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Everyone against everyone: What's happening in Israel and around the world after outbreak of war in the Middle East

Everyone against everyone: What's happening in Israel and around the world after outbreak of war in the Middle East Israeli military near the border with the Gaza Strip (Photo: Getty Images)

At the beginning of the third week of the conflict in Israel and the Gaza Strip, there are no prospects for a swift conclusion to hostilities; rather the opposite. The conflict has not yet spilled beyond the region but has already taken on a global character. More details can be found in the review by RBC-Ukraine.

Despite the significant number of events, statements, threats, promises, and other news accompanying the war between Israel and Hamas, the overall picture has remained unchanged for several days. Israel continues to launch massive airstrikes on the Gaza Strip, while Hamas and its allies continue to fire rockets into Israel. World leaders are engaged in negotiations with the Israeli government, Palestinians, Middle Eastern countries, and each other, but with little to no result. Even the delivery of limited humanitarian aid to Gaza cannot be agreed upon, and the death toll in the war continues to rise.

What's happening in Israel and the Gaza Strip

The primary question that will determine the further course of the conflict in Gaza is when and how the ground phase of the military operations will commence. Expectations for this phase have existed since the first days of the attack on Israel by Hamas militants. There have even been rumors in Israel that the Israel Defense Forces (IDF) might not enter the Gaza Strip at all.

However, Israeli officials categorically deny this, stating that Israel is currently accumulating forces and conducting shaping operations to weaken Hamas and other terrorists' defenses before the ground phase begins. The targeting and elimination of Hamas leaders have become relatively routine news. "You see Gaza now from a distance, you will soon see it from inside. The command will come," Israel's Defense Minister Yoav Galant told IDF soldiers on October 19.

On the eve of Reuters reported, citing its sources, that the Israeli government allegedly didn't know what to do after the conclusion of the ground phase of military operations. Even if the operation were successful and Hamas were defeated, the question remained of what to do next with the devastated Gaza Strip. Annexation was not an option; it had never been a goal for Israel from the beginning. Moreover, even for such a powerful economy, the prospect of rebuilding the region and providing for the war-torn Gaza and its substantial population seemed unrealistic and even absurd.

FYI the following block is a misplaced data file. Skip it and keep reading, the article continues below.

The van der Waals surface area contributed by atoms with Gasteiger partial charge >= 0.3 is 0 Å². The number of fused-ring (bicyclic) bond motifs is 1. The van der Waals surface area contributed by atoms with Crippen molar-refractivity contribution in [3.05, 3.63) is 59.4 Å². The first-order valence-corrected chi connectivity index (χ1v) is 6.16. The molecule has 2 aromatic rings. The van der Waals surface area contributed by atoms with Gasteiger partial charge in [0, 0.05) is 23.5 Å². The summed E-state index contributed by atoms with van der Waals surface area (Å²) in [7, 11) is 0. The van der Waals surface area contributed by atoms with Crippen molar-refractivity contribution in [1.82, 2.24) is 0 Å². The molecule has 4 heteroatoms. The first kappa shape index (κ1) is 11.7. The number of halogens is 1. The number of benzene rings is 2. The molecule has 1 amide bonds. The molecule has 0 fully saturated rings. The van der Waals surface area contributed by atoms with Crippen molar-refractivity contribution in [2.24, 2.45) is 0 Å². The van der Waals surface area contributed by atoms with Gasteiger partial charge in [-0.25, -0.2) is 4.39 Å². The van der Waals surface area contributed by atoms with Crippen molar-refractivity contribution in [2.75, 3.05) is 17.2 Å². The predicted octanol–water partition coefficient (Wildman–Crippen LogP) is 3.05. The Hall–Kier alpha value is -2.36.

Everyone against everyone: What's happening in Israel and around the world after outbreak of war in the Middle East

The Iron Dome system in southern Israel (Photo: Getty Images)

However, Yoav Galant stated that the operation in the Gaza Strip would have three stages in general: an aerial and ground phase, the elimination of pockets of resistance from the militants, and then "the removal of Israel’s responsibility for life in the Gaza strip, and the establishment of a new security reality for the citizens of Israel." However, it remains unclear how the third stage will be realized in practice, so that after the IDF's withdrawal from Gaza, this territory does not once again become a hub for terrorism.

According to Bloomberg, the United States influenced the preparation for the IDF's ground operation in the Gaza Strip, somewhat cooling the initial assessments of the Israeli leadership. The agency also reports that Americans and Europeans are requesting a postponement of the operation's start to free at least some of the hostages held by Hamas. Secret negotiations through Qatar mediation are ongoing, and two American citizens have already been successfully released.

The most significant event in recent days of the war is the shelling of the Al-Aqsa Hospital in Gaza, with the number of casualties ranging from dozens to hundreds. Hamas blamed Israel for this, while Tel Aviv stated that a rocket fired by the Islamic Jihad into Israel hit the hospital (on average, about one-third of all rockets launched by militants into Israel end up falling within the Gaza Strip).

Everyone against everyone: What's happening in Israel and around the world after outbreak of war in the Middle EastThe consequences of the strike on Al-Aqsa Hospital (Photo: Getty Images)

The information from American intelligence – satellite images, videos, and photos from the scene, intercepted conversations of the militants – preliminarily confirm that the rocket launch was carried out from the positions of Palestinian militants within the Gaza Strip. However, the Arab world and the Muslim community, in general, have supported the position of Hamas.